Unpacking the RBA inflation strategy - triSearch

Unpacking the RBA inflation strategy

RBA Governor and experts help unpack the RBA strategy of 2023.

After a year punctuated by hikes, the Reserve Bank of Australia (RBA) held the official home loan cash rate at 4.35 per cent on December 5. The pause was touted as an early Christmas present, despite the rate now at a 12-year high as part of the 2023 RBA strategy.

RBA governor Michele Bullock (pictured) could not rule out further rises in 2024 as a mechanism to lower inflation.

“Whether further tightening of monetary policy is required to ensure that inflation returns to target in a reasonable time frame will depend upon the data and the evolving assessment of risks,” said Bullock, assuming the top job in September.

Since the Reserve Bank began to tighten monetary policy in May 2022 – and in easily the most aggressive cycle on record for the RBA – home owners have felt the cumulative impact of 13 rate rises.

According to RateCity, mortgage repayments have increased by $1,210 a month on a $500,000 mortgage, with increases on a $750,000 loan sitting at $1,815 extra, and a $1 million loan increasing by $2,420 a month.

The central bank conceded some mortgage holders were “experiencing a painful squeeze on their finances” while asserting “some households were benefiting from rising house prices, substantial savings buffers and higher interest income”.

Speaking in Sydney in November, Bullock said she had received letters from Australians struggling with cost-of-living pressures, with low-income households suffering the most.

RBA takes a turn

However, she gave no guarantees the RBA would veer away from its policy settings.

“While the (bank) board recognises there is a wide diversity of experience, the bank’s statutory objectives are economy-wide outcomes, and our key tool – the interest rate – is a blunt one. The board must therefore set its policy to serve the welfare of Australians collectively,” she said.

Nevertheless, heartening October figures showing the country’s inflation rate had eased to 4.9 per cent from the September figures of 5.4 per cent – and down from a peak of 7.8 per cent – helped prompt the RBA’s decision to leave rates on hold at its December meeting.

“Higher interest rates are working to establish a more sustainable balance between aggregate supply and demand in the economy,” said Bullock in the RBA’s December Monetary Policy Decision.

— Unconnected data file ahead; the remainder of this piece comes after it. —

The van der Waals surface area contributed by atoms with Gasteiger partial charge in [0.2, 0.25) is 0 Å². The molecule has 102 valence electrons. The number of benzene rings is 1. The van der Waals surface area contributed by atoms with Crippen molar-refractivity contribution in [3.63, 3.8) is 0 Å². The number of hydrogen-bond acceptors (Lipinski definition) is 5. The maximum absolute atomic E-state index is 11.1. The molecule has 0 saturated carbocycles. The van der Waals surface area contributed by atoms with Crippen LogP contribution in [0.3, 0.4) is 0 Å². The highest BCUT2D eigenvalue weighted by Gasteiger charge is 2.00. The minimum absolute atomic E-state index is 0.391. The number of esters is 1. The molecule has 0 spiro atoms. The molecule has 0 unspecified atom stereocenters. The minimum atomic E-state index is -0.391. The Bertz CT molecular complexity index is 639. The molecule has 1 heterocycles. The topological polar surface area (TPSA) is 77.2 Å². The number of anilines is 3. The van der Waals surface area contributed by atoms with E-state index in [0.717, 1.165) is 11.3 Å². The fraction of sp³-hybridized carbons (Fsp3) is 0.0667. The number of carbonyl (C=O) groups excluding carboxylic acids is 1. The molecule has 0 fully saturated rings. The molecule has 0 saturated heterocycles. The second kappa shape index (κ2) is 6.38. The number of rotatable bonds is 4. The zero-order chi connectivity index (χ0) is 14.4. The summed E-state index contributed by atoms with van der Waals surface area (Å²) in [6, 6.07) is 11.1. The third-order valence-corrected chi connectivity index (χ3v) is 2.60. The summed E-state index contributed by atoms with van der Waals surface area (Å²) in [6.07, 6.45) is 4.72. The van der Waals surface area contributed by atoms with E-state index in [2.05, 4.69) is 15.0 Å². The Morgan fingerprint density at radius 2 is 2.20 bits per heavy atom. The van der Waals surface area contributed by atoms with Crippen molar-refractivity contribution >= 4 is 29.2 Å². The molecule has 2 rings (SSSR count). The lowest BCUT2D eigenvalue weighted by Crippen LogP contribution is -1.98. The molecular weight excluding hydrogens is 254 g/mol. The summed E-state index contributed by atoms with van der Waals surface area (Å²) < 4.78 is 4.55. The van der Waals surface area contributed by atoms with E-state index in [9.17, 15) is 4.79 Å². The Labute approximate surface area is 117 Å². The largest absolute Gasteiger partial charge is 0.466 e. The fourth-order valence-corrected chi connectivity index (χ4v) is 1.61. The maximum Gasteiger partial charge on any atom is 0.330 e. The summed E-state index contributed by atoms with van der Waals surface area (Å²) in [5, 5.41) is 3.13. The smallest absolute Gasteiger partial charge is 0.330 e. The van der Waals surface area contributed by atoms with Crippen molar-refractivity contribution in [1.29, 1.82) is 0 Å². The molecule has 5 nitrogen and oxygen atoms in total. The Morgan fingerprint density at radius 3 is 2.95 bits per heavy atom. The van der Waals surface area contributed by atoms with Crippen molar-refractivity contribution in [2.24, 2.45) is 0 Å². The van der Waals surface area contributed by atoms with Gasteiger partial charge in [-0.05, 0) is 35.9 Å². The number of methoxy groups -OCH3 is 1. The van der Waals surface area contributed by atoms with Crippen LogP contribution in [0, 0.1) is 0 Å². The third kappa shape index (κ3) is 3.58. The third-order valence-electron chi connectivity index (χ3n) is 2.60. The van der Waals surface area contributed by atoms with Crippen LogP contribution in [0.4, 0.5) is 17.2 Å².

“The impact of the more recent rate rises, including last month’s (November), will continue to flow through the economy. High inflation is weighing on people’s real incomes and household consumption growth is weak, as is dwelling investment.

“Holding the cash rate steady at this meeting will allow time to assess the impact of the increases in interest rates on demand, inflation and the labour market.”

The governor added, “High inflation is weighing on people’s real incomes and household consumption growth is weak, as is dwelling investment.”

Reacting to the RBA decision to hold rates steady last month (December), The federal Treasurer Jim Chalmers said the decision was good news for those struggling with cost-of-living pressures and would be “met with sighs of relief right around Australia”.

“This is a difficult time of year at the best of times,” he said. “People are under pressure from the rate rises already in the system, from inflation which is moderating, but still too high, and our economy is under pressure from global economic uncertainty as well.

“We know that people are finding it difficult to make ends meet, but if you look at the recent data, a look at the recent commentary, it’s very clear now that we are making welcome and encouraging progress in this fight against inflation.”

With the RBA next meeting in February, Westpac chief economist Luci Ellis said: “By the time of the February meeting, the RBA will have the full December quarter inflation data as well as the September quarter national accounts and other key data.

“We reaffirm our view that the RBA board would raise the cash rate at that meeting if it sees further upside surprises to inflation or fresh evidence suggesting that inflation will decline more slowly than it intends.

“If things play out broadly in line with their forecasts, though, further moves would be harder to justify. In that case, it would be likely that the RBA would hold the cash rate steady. Currently, we believe this is the more likely outcome.”

In November, Michele Bullock told a conference of her fellow central bankers in Hong Kong that the RBA was treading cautiously:

“We’re at a period where we have to be a little bit careful.

“We want to make sure we keep inflation under control and we bring it back down to our [2 to 3 per cent] band,” she said.

“But we also need to make sure we do that in a context of not imposing on the economy too much, and raising the unemployment rate so much.”

For news and insights from experts around the industry, download edition four of the Australian Conveyancer, today.

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